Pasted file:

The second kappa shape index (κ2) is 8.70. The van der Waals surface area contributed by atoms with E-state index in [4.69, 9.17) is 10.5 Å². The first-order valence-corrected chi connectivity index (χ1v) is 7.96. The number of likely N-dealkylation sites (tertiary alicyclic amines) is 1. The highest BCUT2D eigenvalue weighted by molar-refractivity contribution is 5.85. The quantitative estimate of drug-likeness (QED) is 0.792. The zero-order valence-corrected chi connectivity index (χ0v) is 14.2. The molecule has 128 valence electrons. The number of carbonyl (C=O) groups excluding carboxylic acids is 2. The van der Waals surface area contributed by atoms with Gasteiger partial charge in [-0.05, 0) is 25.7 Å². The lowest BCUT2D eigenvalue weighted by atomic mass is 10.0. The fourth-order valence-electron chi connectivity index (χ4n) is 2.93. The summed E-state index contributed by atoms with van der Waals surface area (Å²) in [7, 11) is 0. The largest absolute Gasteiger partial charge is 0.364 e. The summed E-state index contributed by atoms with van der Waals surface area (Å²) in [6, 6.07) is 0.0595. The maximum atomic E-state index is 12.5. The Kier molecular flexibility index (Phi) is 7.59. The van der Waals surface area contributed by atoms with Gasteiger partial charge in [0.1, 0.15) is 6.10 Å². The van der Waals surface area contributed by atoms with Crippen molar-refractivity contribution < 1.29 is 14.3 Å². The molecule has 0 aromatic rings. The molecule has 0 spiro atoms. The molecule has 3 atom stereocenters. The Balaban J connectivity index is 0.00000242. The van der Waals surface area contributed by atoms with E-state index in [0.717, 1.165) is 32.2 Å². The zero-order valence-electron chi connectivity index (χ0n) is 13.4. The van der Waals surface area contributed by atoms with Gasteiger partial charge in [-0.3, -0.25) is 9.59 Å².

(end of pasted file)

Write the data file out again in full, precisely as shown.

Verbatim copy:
The second kappa shape index (κ2) is 8.70. The van der Waals surface area contributed by atoms with E-state index in [4.69, 9.17) is 10.5 Å². The first-order valence-corrected chi connectivity index (χ1v) is 7.96. The number of likely N-dealkylation sites (tertiary alicyclic amines) is 1. The highest BCUT2D eigenvalue weighted by molar-refractivity contribution is 5.85. The quantitative estimate of drug-likeness (QED) is 0.792. The zero-order valence-corrected chi connectivity index (χ0v) is 14.2. The molecule has 128 valence electrons. The number of carbonyl (C=O) groups excluding carboxylic acids is 2. The van der Waals surface area contributed by atoms with Gasteiger partial charge in [-0.05, 0) is 25.7 Å². The lowest BCUT2D eigenvalue weighted by atomic mass is 10.0. The fourth-order valence-electron chi connectivity index (χ4n) is 2.93. The summed E-state index contributed by atoms with van der Waals surface area (Å²) in [7, 11) is 0. The largest absolute Gasteiger partial charge is 0.364 e. The summed E-state index contributed by atoms with van der Waals surface area (Å²) in [6, 6.07) is 0.0595. The maximum atomic E-state index is 12.5. The Kier molecular flexibility index (Phi) is 7.59. The van der Waals surface area contributed by atoms with Gasteiger partial charge in [0.1, 0.15) is 6.10 Å². The van der Waals surface area contributed by atoms with Crippen molar-refractivity contribution < 1.29 is 14.3 Å². The molecule has 0 aromatic rings. The molecule has 0 spiro atoms. The molecule has 3 atom stereocenters. The Balaban J connectivity index is 0.00000242. The van der Waals surface area contributed by atoms with E-state index in [0.717, 1.165) is 32.2 Å². The zero-order valence-electron chi connectivity index (χ0n) is 13.4. The van der Waals surface area contributed by atoms with Gasteiger partial charge in [-0.3, -0.25) is 9.59 Å².